Floortime refers to engaging with the child in an interactive, “on the floor” way. DIR/Floortime therapy is used with children of all ages and may be helpful for children who:

  • Have trouble interacting with others
  • Are easily frustrated when trying to learn new things
  • Have trouble expressing their needs or feelings
  • Have difficulty controlling impulsive or aggressive behaviors

DIR/Floortime therapy is not a quick fix and often takes months to years to show real results. However, it has been shown to improve language skills, social skills, attention span, and adaptive skills. Floortime is a great way to build rapport.

Joint Attention Activities

Joint attention activities are also used in autism occupational therapy activities that promote sharing attention and interest between the child with autism and their caregivers. Joint attention is a type of communication in which two people focus their attention on the same thing or object. It's often used to help non-verbal or non-communicative children learn to communicate.

Joint attention activities are helpful for children who are not yet able to communicate with others. They may show interest in something but not be able to communicate what it is. For example, a child may like the sound of a gum wrapper but not be able to tell his parents that he wants it. Once a child can communicate well, joint attention activities can be used to help the child pay attention and stay focused on a specific activity. They can also be used to help the child learn new concepts and skills.

Joint attention activities can be used with children at any age and at any level of communication. We recommend the use of joint attention activities in conjunction with other types of interventions for autism. This is because joint attention activities alone cannot be used for the purpose of developmental progress. They must be used along with other interventions in order to produce results.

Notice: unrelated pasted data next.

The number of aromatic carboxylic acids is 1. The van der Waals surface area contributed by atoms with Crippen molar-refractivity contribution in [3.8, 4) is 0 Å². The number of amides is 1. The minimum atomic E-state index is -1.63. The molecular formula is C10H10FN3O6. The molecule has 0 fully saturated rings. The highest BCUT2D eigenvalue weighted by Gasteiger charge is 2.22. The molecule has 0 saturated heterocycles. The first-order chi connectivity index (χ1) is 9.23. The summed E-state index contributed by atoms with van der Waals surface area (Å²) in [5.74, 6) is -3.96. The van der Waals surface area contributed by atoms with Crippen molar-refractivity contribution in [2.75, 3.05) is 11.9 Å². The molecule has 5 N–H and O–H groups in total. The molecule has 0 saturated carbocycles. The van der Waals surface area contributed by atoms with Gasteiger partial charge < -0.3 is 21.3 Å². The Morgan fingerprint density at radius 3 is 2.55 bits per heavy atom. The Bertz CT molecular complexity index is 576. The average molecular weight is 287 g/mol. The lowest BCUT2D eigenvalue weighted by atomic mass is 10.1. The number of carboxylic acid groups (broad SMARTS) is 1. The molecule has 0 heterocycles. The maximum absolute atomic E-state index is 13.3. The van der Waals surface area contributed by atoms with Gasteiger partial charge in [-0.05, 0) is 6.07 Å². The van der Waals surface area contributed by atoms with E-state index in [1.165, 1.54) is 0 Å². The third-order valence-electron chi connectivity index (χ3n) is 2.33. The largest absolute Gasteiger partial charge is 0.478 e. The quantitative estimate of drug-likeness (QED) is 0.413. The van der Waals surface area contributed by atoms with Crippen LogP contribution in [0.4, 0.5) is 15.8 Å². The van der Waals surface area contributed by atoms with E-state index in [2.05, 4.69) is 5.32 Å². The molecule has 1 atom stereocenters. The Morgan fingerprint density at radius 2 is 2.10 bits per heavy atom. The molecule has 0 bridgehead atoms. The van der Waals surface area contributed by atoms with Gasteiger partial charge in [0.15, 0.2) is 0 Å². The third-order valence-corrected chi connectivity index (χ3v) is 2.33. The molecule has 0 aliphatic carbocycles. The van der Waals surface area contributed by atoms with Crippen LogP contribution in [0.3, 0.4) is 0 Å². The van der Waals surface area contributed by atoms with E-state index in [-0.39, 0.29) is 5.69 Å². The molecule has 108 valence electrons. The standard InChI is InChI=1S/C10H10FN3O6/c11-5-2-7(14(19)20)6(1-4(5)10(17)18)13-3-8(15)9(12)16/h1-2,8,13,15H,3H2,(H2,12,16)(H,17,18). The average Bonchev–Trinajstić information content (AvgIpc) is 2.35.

Occupational Therapy Feeding Therapy with Children with Autism

There are very specific difficulties that can affect a child's ability to eat. OTs will evaluate what is causing the difficulty and work on it. Each of these difficulties will be addressed differently, with different therapy techniques and activities.

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While most OTs can address basic feeding difficulties, if the difficulties may be causing difficulties with swallowing a swallow study will be requested prior to therapy for safety concerns. If swallowing is deemed the issue or the feeding needs are too complicated, the child may be referred to a specialized feeding clinic.

Autism is a complex diagnosis that affects every person and family differently. While there are many challenges, it is also important to realize that there are many effective and evidence-based treatments available to help people with autism. Although there is no known cure, early diagnosis and an early intervention program can help children with autism reach their full potential.

Occupational therapy activities can help kids with autism improve their skills in daily living, social interactions, and academic success. OTs often use sensory integration therapy, visual schedules, motor activities, behavior techniques, DIR/Floortime, joint attention activities, feeding therapy, and other interventions when working with children with autism.